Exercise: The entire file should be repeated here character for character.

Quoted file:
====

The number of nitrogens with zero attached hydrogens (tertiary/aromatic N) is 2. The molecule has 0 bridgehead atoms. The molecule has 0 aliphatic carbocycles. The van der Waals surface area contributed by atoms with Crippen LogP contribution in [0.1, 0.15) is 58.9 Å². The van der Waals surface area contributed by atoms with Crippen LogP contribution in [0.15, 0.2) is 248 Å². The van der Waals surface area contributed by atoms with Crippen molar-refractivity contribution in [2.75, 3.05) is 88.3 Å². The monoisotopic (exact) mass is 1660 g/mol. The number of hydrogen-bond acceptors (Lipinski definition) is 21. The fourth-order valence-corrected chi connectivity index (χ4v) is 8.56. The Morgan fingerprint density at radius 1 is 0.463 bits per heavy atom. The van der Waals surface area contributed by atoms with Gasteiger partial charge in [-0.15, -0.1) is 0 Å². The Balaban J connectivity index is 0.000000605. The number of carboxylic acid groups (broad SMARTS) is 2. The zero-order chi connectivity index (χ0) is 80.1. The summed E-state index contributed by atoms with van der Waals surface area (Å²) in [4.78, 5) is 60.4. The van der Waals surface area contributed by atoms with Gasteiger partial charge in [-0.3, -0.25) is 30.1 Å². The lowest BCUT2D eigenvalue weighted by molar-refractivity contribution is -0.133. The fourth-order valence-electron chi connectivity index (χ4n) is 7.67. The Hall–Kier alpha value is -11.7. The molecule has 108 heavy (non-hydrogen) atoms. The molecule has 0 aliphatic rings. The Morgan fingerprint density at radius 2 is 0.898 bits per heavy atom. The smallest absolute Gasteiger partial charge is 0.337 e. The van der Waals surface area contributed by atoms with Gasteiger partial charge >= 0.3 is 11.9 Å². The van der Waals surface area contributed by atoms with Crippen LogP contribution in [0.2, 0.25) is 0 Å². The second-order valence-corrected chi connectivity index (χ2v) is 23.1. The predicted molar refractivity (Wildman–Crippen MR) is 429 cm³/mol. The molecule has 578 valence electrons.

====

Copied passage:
The number of nitrogens with zero attached hydrogens (tertiary/aromatic N) is 2. The molecule has 0 bridgehead atoms. The molecule has 0 aliphatic carbocycles. The van der Waals surface area contributed by atoms with Crippen LogP contribution in [0.1, 0.15) is 58.9 Å². The van der Waals surface area contributed by atoms with Crippen LogP contribution in [0.15, 0.2) is 248 Å². The van der Waals surface area contributed by atoms with Crippen molar-refractivity contribution in [2.75, 3.05) is 88.3 Å². The monoisotopic (exact) mass is 1660 g/mol. The number of hydrogen-bond acceptors (Lipinski definition) is 21. The fourth-order valence-corrected chi connectivity index (χ4v) is 8.56. The Morgan fingerprint density at radius 1 is 0.463 bits per heavy atom. The van der Waals surface area contributed by atoms with Gasteiger partial charge in [-0.15, -0.1) is 0 Å². The Balaban J connectivity index is 0.000000605. The number of carboxylic acid groups (broad SMARTS) is 2. The zero-order chi connectivity index (χ0) is 80.1. The summed E-state index contributed by atoms with van der Waals surface area (Å²) in [4.78, 5) is 60.4. The van der Waals surface area contributed by atoms with Gasteiger partial charge in [-0.3, -0.25) is 30.1 Å². The lowest BCUT2D eigenvalue weighted by molar-refractivity contribution is -0.133. The fourth-order valence-electron chi connectivity index (χ4n) is 7.67. The Hall–Kier alpha value is -11.7. The molecule has 108 heavy (non-hydrogen) atoms. The molecule has 0 aliphatic rings. The Morgan fingerprint density at radius 2 is 0.898 bits per heavy atom. The smallest absolute Gasteiger partial charge is 0.337 e. The van der Waals surface area contributed by atoms with Gasteiger partial charge >= 0.3 is 11.9 Å². The van der Waals surface area contributed by atoms with Crippen LogP contribution in [0.2, 0.25) is 0 Å². The second-order valence-corrected chi connectivity index (χ2v) is 23.1. The predicted molar refractivity (Wildman–Crippen MR) is 429 cm³/mol. The molecule has 578 valence electrons.